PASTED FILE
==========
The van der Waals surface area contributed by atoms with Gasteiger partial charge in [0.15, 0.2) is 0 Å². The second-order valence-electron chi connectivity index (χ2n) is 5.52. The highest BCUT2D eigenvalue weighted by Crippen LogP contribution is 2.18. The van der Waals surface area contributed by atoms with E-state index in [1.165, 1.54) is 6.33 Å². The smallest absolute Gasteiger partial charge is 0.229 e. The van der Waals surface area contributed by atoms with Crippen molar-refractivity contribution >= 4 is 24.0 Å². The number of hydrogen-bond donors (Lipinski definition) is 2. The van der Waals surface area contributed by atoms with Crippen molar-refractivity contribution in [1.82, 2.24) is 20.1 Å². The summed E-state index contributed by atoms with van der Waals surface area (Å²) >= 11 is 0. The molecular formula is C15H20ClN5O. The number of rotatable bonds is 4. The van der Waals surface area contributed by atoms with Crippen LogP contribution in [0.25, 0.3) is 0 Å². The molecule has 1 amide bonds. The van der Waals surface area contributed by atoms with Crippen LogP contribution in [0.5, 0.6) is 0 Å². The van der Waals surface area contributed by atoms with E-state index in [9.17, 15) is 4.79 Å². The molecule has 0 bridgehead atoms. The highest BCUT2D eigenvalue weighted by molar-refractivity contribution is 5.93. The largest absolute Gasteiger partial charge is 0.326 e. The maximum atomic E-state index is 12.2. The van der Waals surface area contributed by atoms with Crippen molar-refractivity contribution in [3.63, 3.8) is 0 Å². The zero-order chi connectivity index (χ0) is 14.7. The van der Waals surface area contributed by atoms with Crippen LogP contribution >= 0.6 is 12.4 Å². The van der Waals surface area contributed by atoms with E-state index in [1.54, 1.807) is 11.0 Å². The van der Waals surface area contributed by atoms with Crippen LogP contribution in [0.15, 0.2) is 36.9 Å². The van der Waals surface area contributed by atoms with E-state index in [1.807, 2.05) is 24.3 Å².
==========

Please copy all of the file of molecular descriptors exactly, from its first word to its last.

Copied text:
The van der Waals surface area contributed by atoms with Gasteiger partial charge in [0.15, 0.2) is 0 Å². The second-order valence-electron chi connectivity index (χ2n) is 5.52. The highest BCUT2D eigenvalue weighted by Crippen LogP contribution is 2.18. The van der Waals surface area contributed by atoms with E-state index in [1.165, 1.54) is 6.33 Å². The smallest absolute Gasteiger partial charge is 0.229 e. The van der Waals surface area contributed by atoms with Crippen molar-refractivity contribution >= 4 is 24.0 Å². The number of hydrogen-bond donors (Lipinski definition) is 2. The van der Waals surface area contributed by atoms with Crippen molar-refractivity contribution in [1.82, 2.24) is 20.1 Å². The summed E-state index contributed by atoms with van der Waals surface area (Å²) >= 11 is 0. The molecular formula is C15H20ClN5O. The number of rotatable bonds is 4. The van der Waals surface area contributed by atoms with Crippen LogP contribution in [0.25, 0.3) is 0 Å². The molecule has 1 amide bonds. The van der Waals surface area contributed by atoms with Crippen LogP contribution in [0.5, 0.6) is 0 Å². The van der Waals surface area contributed by atoms with E-state index in [9.17, 15) is 4.79 Å². The molecule has 0 bridgehead atoms. The highest BCUT2D eigenvalue weighted by molar-refractivity contribution is 5.93. The largest absolute Gasteiger partial charge is 0.326 e. The maximum atomic E-state index is 12.2. The van der Waals surface area contributed by atoms with Crippen molar-refractivity contribution in [3.63, 3.8) is 0 Å². The zero-order chi connectivity index (χ0) is 14.7. The van der Waals surface area contributed by atoms with Crippen LogP contribution >= 0.6 is 12.4 Å². The van der Waals surface area contributed by atoms with E-state index in [1.54, 1.807) is 11.0 Å². The van der Waals surface area contributed by atoms with Crippen LogP contribution in [0.15, 0.2) is 36.9 Å². The van der Waals surface area contributed by atoms with E-state index in [1.807, 2.05) is 24.3 Å².